Raiders pound Perry with a pinch of everythingJanuary 18, 2014
By JOSEPH FANELLI
Herald Sports Writer
HUNTINGBURG — The size, the speed, the balance. The Southridge boys basketball team must be a frustratingly complicated unit to challenge.
It starts with that size — all 311â„2 feet of it between the starting five. Then there is the speed, flashing and cutting and darting into corners for traps or into passing lanes or sprinting down the court for layups. And if you can handle that, there’s the balance. Shots from the outside, pounding the glass on the inside and distributing the ball everywhere to anyone.
On nights when all three click simultaneously, it’s a trifecta that is impressive to witness.
What was supposed to be some version of the unstoppable force (Perry Central’s offense) versus the immovable object (Southridge’s defense) turned out to be a Raider whirlwind that kicked off from the opening tip. Southridge flexed its size and strength in a 66-51 win that featured four Raiders with double-digit scoring and a Perry Central offense that didn’t convert a 2-pointe r until midway through the second quarter.
“We wanted to close off the paint,” Raider coach Jeremy Rauch said. “We wanted to keep the basketball in front.”
And that’s exactly what the Raiders did.
Southridge (7-4) held the Commodores, averaging 67.6 points per game this season, to their lowest offensive output of the year by utilizing their tremendous length. Whether it was causing deflections, denying entry passes or corralling steals, the Raiders kept a potent offense on its heels the entire night. The Commodores (8-2) converted 9-of-20 from 3-point range, but entering the fourth quarter, they had converted only two 2-pointers.
“Our coaches have been talking about that all week,” Raider senior Chad O’Bryan said about forcing the wealth of Perry Central guards to settle for outside shots. “We’ve been playing matchup (zone) defense all week to kind of slow them down and give them outside shots and pack it in the paint a little bit.”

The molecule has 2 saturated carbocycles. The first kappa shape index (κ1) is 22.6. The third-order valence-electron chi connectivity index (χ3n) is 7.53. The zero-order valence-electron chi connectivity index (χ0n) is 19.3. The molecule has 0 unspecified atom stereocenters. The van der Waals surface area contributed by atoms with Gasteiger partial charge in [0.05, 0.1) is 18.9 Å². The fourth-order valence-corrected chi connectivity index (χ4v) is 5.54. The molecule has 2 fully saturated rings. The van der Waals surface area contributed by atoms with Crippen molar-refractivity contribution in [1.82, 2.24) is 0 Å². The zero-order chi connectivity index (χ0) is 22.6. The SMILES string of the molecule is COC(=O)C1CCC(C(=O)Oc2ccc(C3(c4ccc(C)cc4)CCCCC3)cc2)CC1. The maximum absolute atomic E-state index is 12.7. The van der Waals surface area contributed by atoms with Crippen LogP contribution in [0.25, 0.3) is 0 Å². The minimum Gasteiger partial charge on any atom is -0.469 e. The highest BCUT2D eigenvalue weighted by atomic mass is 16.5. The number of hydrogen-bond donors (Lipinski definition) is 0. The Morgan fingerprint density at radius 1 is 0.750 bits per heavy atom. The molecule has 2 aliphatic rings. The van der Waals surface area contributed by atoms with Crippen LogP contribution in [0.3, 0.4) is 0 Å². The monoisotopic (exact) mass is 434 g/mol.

“With our height, we get into passing lanes because we’re so lanky,” he added. “It’s hard to get a shot off with our entire starting lineup over 6-foot besides (Connor Craig). It’s definitely hard to score on that.”
And while the defense kept the Commodores beyond the arc, the Raider offense attacked inside on the other end.
Southridge outrebounded Perry Central 27-16 and worked an inside-out game that started with eight points off layups or putbacks in the opening period. When O’Bryan tipped in a errant shot just before time expired, the Raiders led 12-4 at the quarter break. Perry Central cut it to as close as eight points in the second quarter off a combination of 3-pointers and Raider turnovers, but Cody Thompson dropped in a 10-footer from the baseline and Southridge converted free throws the next two trips to take a 29-19 lead into halftime.
And from there, everyone kicked in points.